When my kiddos were little I told them about our brain ears. You know, the ears that are buried deep inside your brain that aren’t so smart.
The ones that hear you (or someone else) say ‘you can’t do that,’ ‘you’re not smart enough,’ ‘there’s no way you’ll succeed at that,’ ‘you suck at math,’ or ‘better quit while you’re ahead you foolish person you.’
While brain ears are really good at listening, they’re not good at deciphering the flotsam from the jetsam, the good stuff from the bad, the true from the daft & outright absurd.
Worse still they have a direct line to our brain & so they are very good at convincing our brains of nonsense.
Enter crisis of confidence, crappy self talk & other untruths.
On another note can you guess what the following are reactions to?
- Pull up the proverbial draw bridge & arm the cannons
- Flee & hide in the closest closet
- Cautiously peer out from behind a curtain
- Stand tall & confident (wonder woman arm bands optional)
- Fists ready, eyes ablaze & anger erupting
- Curious question marks dance above your head
- Eyes & ears wide open
Yep. Depending on who’s doing the talking, how they’re saying what they’re saying & what they’re saying, our reactions are as varied as the animals in the Maasai Mara, here in Kenya.
Words come into your brain & your reaction depends a lot on not just what they are but how they’re said. From fight or flee to flight or faint to face saving or face off.
So what’s a real ear (as opposed to a brain ear) to do?
Pay attention to the third, little known type of communication that often has wayyyy more weight than the other two.
You probably know the first two.
- Verbal communication – these are the actual words you use when you communicate
- Non-verbal communication – this is how you hold your body (e.g. how much or how little space you take up), what your face is doing while you’re communicating etc.
Do you know the third one?
When I’m teaching trainers I demo this third one. I’ll use the same words (verbal communication) & hold my body the same way (non-verbal communication) but I’ll completely change up the third method.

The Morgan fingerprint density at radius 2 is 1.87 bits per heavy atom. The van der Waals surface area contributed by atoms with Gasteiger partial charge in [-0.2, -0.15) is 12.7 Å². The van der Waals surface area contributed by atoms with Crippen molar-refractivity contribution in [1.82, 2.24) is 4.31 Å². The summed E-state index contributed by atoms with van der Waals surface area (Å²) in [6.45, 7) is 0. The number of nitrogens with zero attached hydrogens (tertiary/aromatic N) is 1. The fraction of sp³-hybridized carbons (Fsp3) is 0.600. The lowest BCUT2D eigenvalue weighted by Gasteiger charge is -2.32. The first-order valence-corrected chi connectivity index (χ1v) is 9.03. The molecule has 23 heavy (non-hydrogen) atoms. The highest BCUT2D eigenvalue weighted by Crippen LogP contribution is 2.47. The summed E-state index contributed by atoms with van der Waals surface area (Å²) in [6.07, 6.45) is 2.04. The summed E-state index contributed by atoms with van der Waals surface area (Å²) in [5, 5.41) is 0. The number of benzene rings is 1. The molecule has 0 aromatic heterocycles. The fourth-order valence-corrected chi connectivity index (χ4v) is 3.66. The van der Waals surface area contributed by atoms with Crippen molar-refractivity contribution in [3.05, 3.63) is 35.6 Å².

Every.single.time the third technique wins out over the actual words I’m saying.
That is, 100% of the time, people put wayyy more importance on this technique than my actual words or body language.
Can you guess what it is?
Here’s an example.
- It’s called para verbal communication – it’s everything about what I’m saying except for the words. It’s how fast or slow I speak, how many pauses I leave, my tone, my cadence etc.
Para verbal wins, hands down, over verbal communication.
And guess who’s exquisitely attuned to para verbal communication? Your brain ears.
When my kids were little & they spoke harshly or lashed out, I told them they were speaking so loudly that while my brain ears could hear them I couldn’t & to try again.
Next time communication isn’t coming easily check your brain ears & check your para verbal communication. I guarantee it’ll make a difference.
- Varying your volume: speaking more quietly or a little more loudly (tip: it’s surprising how much power speaking more quietly has. I’ll often grab a group’s attention by beginning to speak loudly & then slowly lowering my volume.)
- Varying your pace: speak more slowly (tip: it’s truly magical how we unconsciously equate speaking slowly with more confidence).
- And watch your tone.
Et voila. Brain ears are happy. Communication improves. Easy peasy.
Annnnnnnd take action
- I’m offering an online course called Working Better Together, where we’ll tackle issues like conflict & communication. It’s based on my work with more than 20,000 participants in & from 115 countries. Email me if you want to get more info laragan (@) rpsinc.ca
- Check out last week’s post An unpaid bill, life lesson #38 + continuum thinking & try applying continuum thinking to your next irksome conflict.
- Click on this link to access a fun tool that’s designed to open up communication with your supervisor or use it for opening communication channels in general.